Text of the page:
Continuing, he said, “The franchise is headed in the right direction and is on solid footing. They could have done without the hiccup (Del Biaggio bankruptcy) but based on the lunch I had today, everybody is committed and, long-term, it’s going to work. The expectation was that just because the franchise changed hands to a local group that it would happen overnight and that’s not realistic. The media speculation from other areas about Nashville is just that, speculation, and is completely unfounded."
Bettman was questioned further about the Del Biaggio bankruptcy and whether the team has a right of refusal on who the 27% could be sold to. He indicated that he wasn’t an expert on the local ownership agreement but that the league "has the right of approval as well”.
Bettman addressed Alexander Radelov breaking his contract with Nashville and jumping to Russia’s KHL. He indicated that he was very concerned about the breach and it is a primary reason that the NHL and KHL have been unable to come to a transfer agreement between leagues. “Radulov is in breach of his contract with the Predators. He owes the Predators a year under his contract. If he wants to play in the NHL, he will have to deal with the Nashville Predators”.
While Bettman was in Nashville, the NHL announced that four teams would open the season in Europe next year. Chicago and Florida will play two games in Helsinki, Finland while Detroit and St. Louis will play a pair in Stockholm, Sweden.
Bettman explained the league's strategy. “Twenty-eight percent of the league’s players are from Europe, so there is a lot of interest there in the best league in the world. By looking at clicks on NHL.com we see a high level of interest there. Also, the players enjoy it. Detroit has seven Swedes on the team, so going to Stockholm to play in front of people that saw them develop there is very exciting for them."
When questioned if the league had any plans to change the rules on fighting in light of last month’s death during a Canadian senior league fight and the subsequent OHL ban of fighting, Bettman indicated that it would be addressed during the off season. “Based on discussions with our constituent groups, I don’t foresee a point that fighting as part of the game will be eliminated. I do think we will have a good candid discussion about the role of fighting. I do believe we will discuss the rules of engagement, how fights start, what happens when the helmet comes off, the takedown, are all things we need to look at to modify how fighting is done to perhaps make it a little safer."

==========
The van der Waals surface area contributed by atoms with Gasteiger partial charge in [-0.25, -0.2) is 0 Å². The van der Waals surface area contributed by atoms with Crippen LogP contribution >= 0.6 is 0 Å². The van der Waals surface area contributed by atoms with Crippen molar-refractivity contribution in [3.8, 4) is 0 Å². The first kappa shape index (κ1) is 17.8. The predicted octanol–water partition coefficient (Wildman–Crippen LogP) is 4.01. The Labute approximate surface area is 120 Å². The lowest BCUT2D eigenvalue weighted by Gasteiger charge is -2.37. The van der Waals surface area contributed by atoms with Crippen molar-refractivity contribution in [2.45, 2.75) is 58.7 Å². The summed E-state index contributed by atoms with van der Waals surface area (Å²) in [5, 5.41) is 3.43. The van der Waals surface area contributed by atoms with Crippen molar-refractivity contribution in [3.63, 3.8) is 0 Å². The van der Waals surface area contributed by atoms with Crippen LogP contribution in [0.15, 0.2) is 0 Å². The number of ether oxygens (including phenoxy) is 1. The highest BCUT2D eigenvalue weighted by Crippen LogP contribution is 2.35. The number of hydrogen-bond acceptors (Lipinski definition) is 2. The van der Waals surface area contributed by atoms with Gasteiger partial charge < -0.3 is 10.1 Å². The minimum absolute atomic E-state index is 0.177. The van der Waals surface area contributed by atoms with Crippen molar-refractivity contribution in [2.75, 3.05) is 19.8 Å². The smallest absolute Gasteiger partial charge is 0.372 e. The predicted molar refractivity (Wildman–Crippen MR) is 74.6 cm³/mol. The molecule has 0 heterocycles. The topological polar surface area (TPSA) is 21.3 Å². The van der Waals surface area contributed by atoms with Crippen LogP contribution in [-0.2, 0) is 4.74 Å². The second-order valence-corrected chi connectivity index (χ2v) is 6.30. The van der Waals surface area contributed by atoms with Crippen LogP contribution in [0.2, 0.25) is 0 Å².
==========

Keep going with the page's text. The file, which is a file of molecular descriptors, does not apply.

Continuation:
One of the more controversial events in the league this year was the suspension of former Dallas Star Sean Avery for “conduct unbecoming to the game”. As part of his “rehabilitation”, Avery received “treatment” for anger management.
When asked if Avery was free to return to the NHL, Bettman explained, “He’s welcome back from a league standpoint. He’s served his suspension and is under contract with the Dallas Stars. It will be a club decision (Dallas) as to what to do with him. He would have to clear waivers to return to the NHL with another team since Dallas has indicated they don’t want him”.
In a bit of levity at the conclusion of the press meeting, Bettman was asked what the league office could do to help the Predators score some goals. Bettman was emphatic, responding, “My suiting up wouldn’t help!” He then followed with a parting shot at the Russian league, which he appeared openly bitter about. He pointed out, “Radulov, his 30 goals would have helped.”
Based on all the information relayed by Commissioner Betman and the local ownership throughout the visit, Predator fans should be encouraged by the indications that Nashville is a healthy franchise and is under little threat to be sold or moved to another city.
Financially, the Predators appear to be on the most solid ground that they have experienced in the team’s 11-year history. In spite of the inconsistent play on the ice this year, the Predator ownership group should be commended for bringing stabilization to a franchise that was on the verge of leaving town less than two years ago.
Buddy Oakes for predsOnTheGlass and The Columbia Daily Herald